He also challenges our perceptions:
The very first song Elvis recorded at American Sound was “Long Black Limousine”. The fact that he started with this song is astounding; it’s as if the Beatles’ first single was “I Want to Hold Your Hand” or Bob Dylan’s first electric recording was “Like A Rolling Stone”. Elvis simply hits the ground running.
On the issue of Elvis having culturally appropriated African American music, these passages about “Long Black Limousine” are striking:
Nearly every distinctive element of O.C Smith’s version – from the larger aspects like the tempo and the chord structure all the way down to some of the instrumental flourishes and the trick key change before the last verse – is present in Elvis’ recording. For a song that evokes a singular performance by Elvis, its foundation is a virtual carbon copy of another man’s recording.
It seems counter-intuitive that something copied can be heard as wholly original, but this is the effect of “Long Black Limousine”. This then turns the tenet on its head – Elvis’ performance of the song is singular not despite the fact that it copies an African American man’s version but because of it.
With lateral thought, Wolfson uses a thematic element from the classic Frank Capra film, “It’s A Wonderful Life” to symbolise the meaning and sense of finality present in the song. As a tale told from the lens of a nameless person (a nobody), in a little town, Wolfson discerns that this allows the song “to underscore Elvis’s own humble origins.”
A core strength of Wolfson’s analysis comes from his deeply considered understanding of Elvis and the music he recorded. It is impressive:
With hindsight, “I’m Movin’ On" blazed the trail for Elvis’ own major success some six years later.
The fact that “I’m Movin’ On” was chosen over other more studied productions from Elvis’s American Sound sessions for From Elvis in Memphis speaks to the recording’s natural spirit. It ends the first side of the album in fine form, taking the listener through the story of a man who returns home (“Wearin’ That Loved On Look”), reflects on his family (“Only the Strong Survive”), finds a spiritual center in love (”I’ll Hold You in My Heart Till I Can Hold You in My Arms”), loses his love (“Long Black Limousine”), mourns the loss (“It Keeps Right On A Hurtin’”), and then hits the road again (“I’m Movin’ On’). Elvis would never cut a better or more conceptually unified album side, and “I’m Movin’ On” is the exciting finale.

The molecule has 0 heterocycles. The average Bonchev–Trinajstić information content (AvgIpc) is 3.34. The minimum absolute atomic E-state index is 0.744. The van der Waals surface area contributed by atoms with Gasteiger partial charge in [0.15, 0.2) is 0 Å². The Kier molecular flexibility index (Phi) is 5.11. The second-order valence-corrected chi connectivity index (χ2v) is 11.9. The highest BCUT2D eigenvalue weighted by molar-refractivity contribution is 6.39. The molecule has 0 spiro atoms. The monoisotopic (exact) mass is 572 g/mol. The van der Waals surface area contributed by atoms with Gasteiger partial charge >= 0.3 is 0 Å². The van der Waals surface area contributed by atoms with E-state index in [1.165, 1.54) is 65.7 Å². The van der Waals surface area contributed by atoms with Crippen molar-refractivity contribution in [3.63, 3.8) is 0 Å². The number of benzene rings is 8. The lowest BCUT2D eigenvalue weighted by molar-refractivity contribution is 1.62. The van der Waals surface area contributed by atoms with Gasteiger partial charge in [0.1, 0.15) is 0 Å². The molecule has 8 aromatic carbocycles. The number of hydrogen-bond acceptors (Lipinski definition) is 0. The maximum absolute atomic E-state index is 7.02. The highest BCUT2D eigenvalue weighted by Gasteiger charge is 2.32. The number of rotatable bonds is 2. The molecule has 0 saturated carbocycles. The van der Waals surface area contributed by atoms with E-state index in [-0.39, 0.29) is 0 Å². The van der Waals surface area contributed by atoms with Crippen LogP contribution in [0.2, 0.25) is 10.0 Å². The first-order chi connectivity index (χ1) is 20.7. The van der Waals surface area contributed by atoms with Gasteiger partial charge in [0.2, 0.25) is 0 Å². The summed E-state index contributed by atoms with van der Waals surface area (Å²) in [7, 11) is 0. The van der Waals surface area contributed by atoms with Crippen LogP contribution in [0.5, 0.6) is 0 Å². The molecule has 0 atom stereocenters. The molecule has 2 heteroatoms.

Chips Moman standing up to the Elvis’ un-fun Memphis Mafia is instructive, and even more importantly, Moman’s ability to give Elvis constructive criticism and at times blunt feedback, gets to the heart of Elvis being held accountable in the studio for the first time in years:
“Hey, this ain’t no fuckin’ movie soundtrack. You need to sing that song!”
You are in no doubt when Wolfson starts discussing side 2 of the album:
The second side of From Elvis in Memphis begins with a crash. The Memphis Boys bear down hard on the opening chord of “Power of My Love” like it’s a battleground to be seized. The sound initiates a raw blues riff that forms the backbone of the song.
The author also wastes no time in informing the reader of the change in musical tone/form:
Unlike the album’s first side, which can be heard as sort of a narrative, the second side of From Elvis in Memphis is more impressionistic and all about feeling, fleshing out a world that wills the first side into being.
Regarding the often underrated “B” side of In the Ghetto:
“Any Day Now” doesn’t just begin – it appears, coming at you all at once, a feeling than can no longer be contained. Strings swirl around the tight descending pattern of Reggie Young’s electric guitar, a spiral staircase enclosed in another spiral staircase.